So what was this induction ceremony? It was a ceremony where hundreds of new students are forced to prostrate themselves in front of a statue of two kings: king Chulalongkorn (Rama 5) and king Wachirawut (Rama 6).

Apart from having a role in the founding of the university, these two kings have a disgusting past. Chulalongkorn kept a harem with hundreds of women and had 3 “queens” who were half-sisters. When one of them drowned, no one dared to help because to touch the property of the king was a capital crime. Chulalongkorn modernised Thailand, but this was done to increase his power to become an absolute monarch. The freeing of slaves was also done to lower the price of hiring labour.

Wachirawut loved his dog more than the people and he ordered that a statue be built to honour the mutt. After his death it was observed that he had generally been hated and that he had spent so much money on himself that the finances of the nation were in trouble. On the plus side this awful legacy helped to spark the 1932 revolution against the next king at a time when Thailand was sucked into the world economic crisis.

Anyone looking at the behaviour of these two kings will be reminded of the present new king of Thailand.

Forcing students to grovel in front of these statues distorts history and is aimed at maintaining a respect for authority and dictatorship.

When I became a lecturer at Chula I was forced to go to an induction session. I avoided the grovelling part but I had to sit through a session where the speaker made fun of my Thai and English name and gave us tips on psychology, claiming that thin people were bad-tempered and fat people were jolly!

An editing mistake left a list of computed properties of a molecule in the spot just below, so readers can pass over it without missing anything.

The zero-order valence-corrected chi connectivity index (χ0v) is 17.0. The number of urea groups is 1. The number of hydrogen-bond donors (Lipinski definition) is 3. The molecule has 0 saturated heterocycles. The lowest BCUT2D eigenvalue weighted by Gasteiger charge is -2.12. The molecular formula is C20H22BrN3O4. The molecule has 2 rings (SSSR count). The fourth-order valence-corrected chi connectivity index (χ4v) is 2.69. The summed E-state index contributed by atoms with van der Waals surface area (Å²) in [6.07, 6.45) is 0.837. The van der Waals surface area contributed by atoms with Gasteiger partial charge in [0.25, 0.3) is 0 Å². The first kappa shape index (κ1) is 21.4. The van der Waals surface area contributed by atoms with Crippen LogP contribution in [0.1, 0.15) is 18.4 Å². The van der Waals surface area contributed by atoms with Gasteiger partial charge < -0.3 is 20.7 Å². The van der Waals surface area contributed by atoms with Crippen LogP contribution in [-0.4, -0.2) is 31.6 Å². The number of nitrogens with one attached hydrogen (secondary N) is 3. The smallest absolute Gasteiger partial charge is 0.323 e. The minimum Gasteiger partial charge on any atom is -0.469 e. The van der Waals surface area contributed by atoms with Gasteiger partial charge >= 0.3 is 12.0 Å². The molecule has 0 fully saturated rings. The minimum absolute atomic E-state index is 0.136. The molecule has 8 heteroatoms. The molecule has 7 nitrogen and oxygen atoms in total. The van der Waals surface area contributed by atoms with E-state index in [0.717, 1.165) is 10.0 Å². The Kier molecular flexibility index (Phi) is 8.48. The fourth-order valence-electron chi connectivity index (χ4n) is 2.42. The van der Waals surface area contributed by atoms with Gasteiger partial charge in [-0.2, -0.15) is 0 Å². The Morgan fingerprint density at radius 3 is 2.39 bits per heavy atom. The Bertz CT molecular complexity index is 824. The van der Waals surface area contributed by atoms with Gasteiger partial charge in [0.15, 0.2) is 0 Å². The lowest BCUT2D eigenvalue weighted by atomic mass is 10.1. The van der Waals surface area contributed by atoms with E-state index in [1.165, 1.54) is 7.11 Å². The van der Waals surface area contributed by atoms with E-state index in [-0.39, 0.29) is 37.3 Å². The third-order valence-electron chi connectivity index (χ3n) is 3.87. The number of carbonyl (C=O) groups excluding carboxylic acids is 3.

Many young lecturers at Chula lord it over the students in order to cover up for their own inadequacies. They are just “baby generals” who shout at and abuse students about not wearing their uniforms properly or other meaningless things. At the Faculty of Political Science, where I once taught, these baby generals were dead against teaching students to write argumentative essays and to hold their own opinions.

http://bit.ly/2aE7zc6

Eventually the authorities at Chula started a process which ended with me being charged with lèse-majesté. I had written the book, “A Coup for the Rich”, which criticised the 2006 military coup. They gave the book to the police Special Branch.

Despite all this it is important not to see Chulalongkorn University as merely a conservative institution. The famous left-wing radical Jit Pumisak, who later became a communist fighter, once studied at Chula. After 1973 Chula students set up a socialist group and many of them joined the communist party in the jungle after 1976. Twenty years ago, I and another lecturer were involved in starting a Marxism courses for students. These were the only Marxism courses in the country. Finally, this year the Chula students elected a radical team to become their representatives.

Chulalongkorn University reflects the state of Thai society, with those in power being dictatorial and brutish, the institution being steeped in class inequality, and with revolts from below by those who want freedom and democracy.

News Update:

Chulalongkorn University is trying to press disciplinary charges against Netiwit and other students while the lecturer who abused and assaulted the students enjoys impunity.